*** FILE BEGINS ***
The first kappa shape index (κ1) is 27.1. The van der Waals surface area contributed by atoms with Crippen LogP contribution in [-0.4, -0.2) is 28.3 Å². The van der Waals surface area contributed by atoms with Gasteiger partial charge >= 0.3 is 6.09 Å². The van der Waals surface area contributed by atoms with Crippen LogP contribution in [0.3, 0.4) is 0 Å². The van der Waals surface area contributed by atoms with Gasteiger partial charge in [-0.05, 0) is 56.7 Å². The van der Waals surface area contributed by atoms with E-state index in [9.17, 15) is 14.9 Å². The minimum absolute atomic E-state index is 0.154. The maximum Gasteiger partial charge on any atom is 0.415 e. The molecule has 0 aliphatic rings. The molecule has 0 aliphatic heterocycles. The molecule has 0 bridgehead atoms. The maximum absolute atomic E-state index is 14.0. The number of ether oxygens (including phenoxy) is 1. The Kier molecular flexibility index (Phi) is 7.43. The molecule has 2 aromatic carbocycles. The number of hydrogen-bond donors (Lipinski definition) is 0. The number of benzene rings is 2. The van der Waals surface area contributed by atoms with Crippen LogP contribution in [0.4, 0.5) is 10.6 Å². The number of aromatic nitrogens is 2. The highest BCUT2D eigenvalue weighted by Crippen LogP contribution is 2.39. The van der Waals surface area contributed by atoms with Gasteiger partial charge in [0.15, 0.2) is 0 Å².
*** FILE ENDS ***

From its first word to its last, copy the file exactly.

The first kappa shape index (κ1) is 27.1. The van der Waals surface area contributed by atoms with Crippen LogP contribution in [-0.4, -0.2) is 28.3 Å². The van der Waals surface area contributed by atoms with Gasteiger partial charge >= 0.3 is 6.09 Å². The van der Waals surface area contributed by atoms with Crippen LogP contribution in [0.3, 0.4) is 0 Å². The van der Waals surface area contributed by atoms with Gasteiger partial charge in [-0.05, 0) is 56.7 Å². The van der Waals surface area contributed by atoms with E-state index in [9.17, 15) is 14.9 Å². The minimum absolute atomic E-state index is 0.154. The maximum Gasteiger partial charge on any atom is 0.415 e. The molecule has 0 aliphatic rings. The molecule has 0 aliphatic heterocycles. The molecule has 0 bridgehead atoms. The maximum absolute atomic E-state index is 14.0. The number of ether oxygens (including phenoxy) is 1. The Kier molecular flexibility index (Phi) is 7.43. The molecule has 2 aromatic carbocycles. The number of hydrogen-bond donors (Lipinski definition) is 0. The number of benzene rings is 2. The van der Waals surface area contributed by atoms with Crippen LogP contribution in [0.4, 0.5) is 10.6 Å². The number of aromatic nitrogens is 2. The highest BCUT2D eigenvalue weighted by Crippen LogP contribution is 2.39. The van der Waals surface area contributed by atoms with Gasteiger partial charge in [0.15, 0.2) is 0 Å².